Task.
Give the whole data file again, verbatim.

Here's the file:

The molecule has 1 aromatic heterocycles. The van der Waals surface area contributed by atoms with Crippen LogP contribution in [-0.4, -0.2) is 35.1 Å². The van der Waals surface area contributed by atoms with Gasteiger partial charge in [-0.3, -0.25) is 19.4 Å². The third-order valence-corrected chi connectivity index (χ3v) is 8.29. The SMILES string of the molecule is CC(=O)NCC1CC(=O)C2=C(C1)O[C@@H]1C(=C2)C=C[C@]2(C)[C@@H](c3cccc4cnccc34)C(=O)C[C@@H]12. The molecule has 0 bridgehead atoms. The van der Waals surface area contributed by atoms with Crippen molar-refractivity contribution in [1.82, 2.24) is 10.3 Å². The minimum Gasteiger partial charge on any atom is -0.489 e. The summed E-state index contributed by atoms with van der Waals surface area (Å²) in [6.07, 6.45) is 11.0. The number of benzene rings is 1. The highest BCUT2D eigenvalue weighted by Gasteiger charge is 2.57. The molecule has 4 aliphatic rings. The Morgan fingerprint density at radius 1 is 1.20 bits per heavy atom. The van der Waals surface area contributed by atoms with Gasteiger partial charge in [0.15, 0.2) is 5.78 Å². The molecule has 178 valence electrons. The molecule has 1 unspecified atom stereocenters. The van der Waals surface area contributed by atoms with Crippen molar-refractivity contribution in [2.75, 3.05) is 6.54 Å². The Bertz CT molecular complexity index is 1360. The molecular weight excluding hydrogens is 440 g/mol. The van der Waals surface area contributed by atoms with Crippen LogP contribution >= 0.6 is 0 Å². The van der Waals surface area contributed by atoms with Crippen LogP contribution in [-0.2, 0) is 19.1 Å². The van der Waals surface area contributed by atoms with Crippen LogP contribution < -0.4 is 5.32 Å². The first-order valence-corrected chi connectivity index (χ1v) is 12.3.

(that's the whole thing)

The molecule has 1 aromatic heterocycles. The van der Waals surface area contributed by atoms with Crippen LogP contribution in [-0.4, -0.2) is 35.1 Å². The van der Waals surface area contributed by atoms with Gasteiger partial charge in [-0.3, -0.25) is 19.4 Å². The third-order valence-corrected chi connectivity index (χ3v) is 8.29. The SMILES string of the molecule is CC(=O)NCC1CC(=O)C2=C(C1)O[C@@H]1C(=C2)C=C[C@]2(C)[C@@H](c3cccc4cnccc34)C(=O)C[C@@H]12. The molecule has 0 bridgehead atoms. The van der Waals surface area contributed by atoms with Crippen molar-refractivity contribution in [1.82, 2.24) is 10.3 Å². The minimum Gasteiger partial charge on any atom is -0.489 e. The summed E-state index contributed by atoms with van der Waals surface area (Å²) in [6.07, 6.45) is 11.0. The number of benzene rings is 1. The highest BCUT2D eigenvalue weighted by Gasteiger charge is 2.57. The molecule has 4 aliphatic rings. The Morgan fingerprint density at radius 1 is 1.20 bits per heavy atom. The van der Waals surface area contributed by atoms with Gasteiger partial charge in [0.15, 0.2) is 5.78 Å². The molecule has 178 valence electrons. The molecule has 1 unspecified atom stereocenters. The van der Waals surface area contributed by atoms with Crippen molar-refractivity contribution in [2.75, 3.05) is 6.54 Å². The Bertz CT molecular complexity index is 1360. The molecular weight excluding hydrogens is 440 g/mol. The van der Waals surface area contributed by atoms with Crippen LogP contribution >= 0.6 is 0 Å². The van der Waals surface area contributed by atoms with Crippen LogP contribution in [-0.2, 0) is 19.1 Å². The van der Waals surface area contributed by atoms with Crippen LogP contribution < -0.4 is 5.32 Å². The first-order valence-corrected chi connectivity index (χ1v) is 12.3.